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The Cambridge History of English and American Literature in 18 Volumes (1907–21).
Volume XI. The Period of the French Revolution.

XIII. The Growth of the Later Novel

§ 22. Thomas Love Peacock

We began with an eccentric and we must end with one, though of a very different class from Amory. After a not extensive, but, also, not inconsiderable, popularity during the period of his earlier production, the silence which Thomas Love Peacock imposed upon himself for thirty years, and the immense development of the novel during those same thirty, rather put him out of sight. But, first, the appearance of Gryll Grange, and then his death, followed, not long after, by a nearly complete edition of his works, brought him back; and, both before and after that publication, it became rather the fashion with critics to “discover” Peacock, while a certain number, long before, either by their own good fortune or their father’s wisdom, had been instructed in him. But he never was, is not even now, when fresh discoveries of his work have been made, and probably never will be, popular; and there have sometimes been almost violent recalcitrances against him, such as that made by Mrs. Oliphant in her book on English literature. Nor, in more favourable estimates, has it sometimes been difficult to discern a sort of hesitation—a “not knowing what to make of it.” The compound of satire and romance in him has puzzled many; just as it has in Heine and in Thackeray. There is also, it would seem, an additional difficulty in the fact that, though he wrote, besides the admirable songs in his fiction, and one or two estimable longer poems, criticism and miscellanea in prose, dramas long unpublished and not of much value and some other things, the bulk of his work, and almost the whole of his possible means of popular appeal, consists of a very peculiar kind (or, rather two kinds) of novel: one variety of which is repeated twice, and the other five times, in different material, certainly, but (in the more numerous class, especially) on an almost identical scheme and scale.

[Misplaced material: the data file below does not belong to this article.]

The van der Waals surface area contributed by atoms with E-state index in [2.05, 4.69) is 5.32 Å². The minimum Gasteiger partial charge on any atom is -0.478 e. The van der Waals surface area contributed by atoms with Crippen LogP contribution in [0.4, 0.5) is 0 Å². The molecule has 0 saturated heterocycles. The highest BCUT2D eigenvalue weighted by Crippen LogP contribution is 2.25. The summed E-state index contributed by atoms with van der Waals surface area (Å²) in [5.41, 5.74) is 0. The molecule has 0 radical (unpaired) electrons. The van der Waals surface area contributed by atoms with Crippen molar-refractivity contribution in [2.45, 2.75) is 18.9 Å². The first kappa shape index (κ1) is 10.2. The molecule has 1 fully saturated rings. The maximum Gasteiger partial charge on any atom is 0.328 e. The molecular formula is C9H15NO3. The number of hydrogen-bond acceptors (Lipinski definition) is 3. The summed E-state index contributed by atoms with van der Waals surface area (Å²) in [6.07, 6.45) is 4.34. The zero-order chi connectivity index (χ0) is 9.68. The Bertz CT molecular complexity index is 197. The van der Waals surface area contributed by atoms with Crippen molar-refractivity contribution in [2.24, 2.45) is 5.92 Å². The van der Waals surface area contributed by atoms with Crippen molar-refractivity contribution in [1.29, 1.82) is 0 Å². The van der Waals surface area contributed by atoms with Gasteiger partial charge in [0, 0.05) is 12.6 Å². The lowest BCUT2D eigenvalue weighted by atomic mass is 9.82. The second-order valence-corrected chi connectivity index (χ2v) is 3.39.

This more momentous and, perhaps, generally thought more characteristic division contains three novels, Headlong Hall (1816), Melincourt (1817) and Nightmare Abbey (1818), published close together, a fourth, Crochtet Castle, which appeared a good deal later (1831), and a fifth, already mentioned between which and its immediate predecessor there was a gap of a generation, in more than the conventional sense of the word. Every one of these has the same skeleton plot—the assembling of a party in a country house, with more or less adventure, much more than less conviviality, no actual murders, but a liberal final allowance of marriages. Some differentia is, of course, provided—in Headlong Hall, with more than the contrasted presentation of caricatured types—optimist, pessimist, happy-mean man, professional man of letters and so forth, carried out with lively conversation, burlesque incident and a large interspersion of delightful songs, mainly convivial in character, but contenting itself with next to no plot. The next two are rather more substantial; the long and unequal, but, in parts, admirable, Melincourt, containing a good deal of political and personal satire on rotten boroughs, the Lake poets, political economy, perfectibilism and what not, with, for central figure, an amiable orang-outang, whom a young philosopher of wealth and position has taught to do everything but speak, and for whom he has bought a baronetcy and a rotten borough. Nightmare Abbey, one of the most amusing of all, turns on the unfortunate difficulty which a young man (who, in some ways, is very like Shelley) has in fixing his affections; and contains portraits, much more remote from the original, of Byron and Coleridge. Crotchet Castle takes up the scheme with much less exaggeration and burlesque, with little or no personal satire, with a marked change of political and social view, in the direction, if not exactly of conservatism, of something not unlike it, and with still more remarkable advance in personal characterisation; while Gryll Grange (1860) continues this still further, with adaptation to the changed circumstances of its own time.